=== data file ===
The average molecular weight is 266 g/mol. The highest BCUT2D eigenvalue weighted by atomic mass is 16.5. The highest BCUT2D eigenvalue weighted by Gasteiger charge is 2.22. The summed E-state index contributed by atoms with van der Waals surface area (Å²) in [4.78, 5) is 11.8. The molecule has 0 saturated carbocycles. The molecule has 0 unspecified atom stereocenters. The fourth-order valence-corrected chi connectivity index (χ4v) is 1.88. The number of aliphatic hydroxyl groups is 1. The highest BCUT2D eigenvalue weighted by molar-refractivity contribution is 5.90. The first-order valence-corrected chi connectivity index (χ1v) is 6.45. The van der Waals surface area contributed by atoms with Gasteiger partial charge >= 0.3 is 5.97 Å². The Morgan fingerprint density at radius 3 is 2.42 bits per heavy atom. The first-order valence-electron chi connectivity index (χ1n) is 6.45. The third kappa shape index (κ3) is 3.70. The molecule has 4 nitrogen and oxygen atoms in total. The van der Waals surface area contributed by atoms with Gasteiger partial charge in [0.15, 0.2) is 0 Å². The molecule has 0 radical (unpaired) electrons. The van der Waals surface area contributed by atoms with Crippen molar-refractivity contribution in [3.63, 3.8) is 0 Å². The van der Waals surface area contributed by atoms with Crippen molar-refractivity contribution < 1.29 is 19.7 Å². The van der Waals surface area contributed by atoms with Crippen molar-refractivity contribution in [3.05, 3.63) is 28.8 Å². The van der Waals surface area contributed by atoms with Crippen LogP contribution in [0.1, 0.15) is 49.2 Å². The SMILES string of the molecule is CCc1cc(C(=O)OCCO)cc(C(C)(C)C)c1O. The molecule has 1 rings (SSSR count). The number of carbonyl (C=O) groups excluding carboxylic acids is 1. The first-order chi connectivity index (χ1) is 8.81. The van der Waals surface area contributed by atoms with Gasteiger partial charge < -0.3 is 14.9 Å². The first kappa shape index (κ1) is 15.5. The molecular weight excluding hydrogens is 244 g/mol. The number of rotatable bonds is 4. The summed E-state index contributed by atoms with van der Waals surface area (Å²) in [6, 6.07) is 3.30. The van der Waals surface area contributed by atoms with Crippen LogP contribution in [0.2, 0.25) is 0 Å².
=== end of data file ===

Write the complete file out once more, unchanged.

The average molecular weight is 266 g/mol. The highest BCUT2D eigenvalue weighted by atomic mass is 16.5. The highest BCUT2D eigenvalue weighted by Gasteiger charge is 2.22. The summed E-state index contributed by atoms with van der Waals surface area (Å²) in [4.78, 5) is 11.8. The molecule has 0 saturated carbocycles. The molecule has 0 unspecified atom stereocenters. The fourth-order valence-corrected chi connectivity index (χ4v) is 1.88. The number of aliphatic hydroxyl groups is 1. The highest BCUT2D eigenvalue weighted by molar-refractivity contribution is 5.90. The first-order valence-corrected chi connectivity index (χ1v) is 6.45. The van der Waals surface area contributed by atoms with Gasteiger partial charge >= 0.3 is 5.97 Å². The Morgan fingerprint density at radius 3 is 2.42 bits per heavy atom. The first-order valence-electron chi connectivity index (χ1n) is 6.45. The third kappa shape index (κ3) is 3.70. The molecule has 4 nitrogen and oxygen atoms in total. The van der Waals surface area contributed by atoms with Gasteiger partial charge in [0.15, 0.2) is 0 Å². The molecule has 0 radical (unpaired) electrons. The van der Waals surface area contributed by atoms with Crippen molar-refractivity contribution in [3.63, 3.8) is 0 Å². The van der Waals surface area contributed by atoms with Crippen molar-refractivity contribution < 1.29 is 19.7 Å². The van der Waals surface area contributed by atoms with Crippen molar-refractivity contribution in [3.05, 3.63) is 28.8 Å². The van der Waals surface area contributed by atoms with Crippen LogP contribution in [0.1, 0.15) is 49.2 Å². The SMILES string of the molecule is CCc1cc(C(=O)OCCO)cc(C(C)(C)C)c1O. The molecule has 1 rings (SSSR count). The number of carbonyl (C=O) groups excluding carboxylic acids is 1. The first-order chi connectivity index (χ1) is 8.81. The van der Waals surface area contributed by atoms with Gasteiger partial charge < -0.3 is 14.9 Å². The first kappa shape index (κ1) is 15.5. The molecular weight excluding hydrogens is 244 g/mol. The number of rotatable bonds is 4. The summed E-state index contributed by atoms with van der Waals surface area (Å²) in [6, 6.07) is 3.30. The van der Waals surface area contributed by atoms with Crippen LogP contribution in [0.2, 0.25) is 0 Å².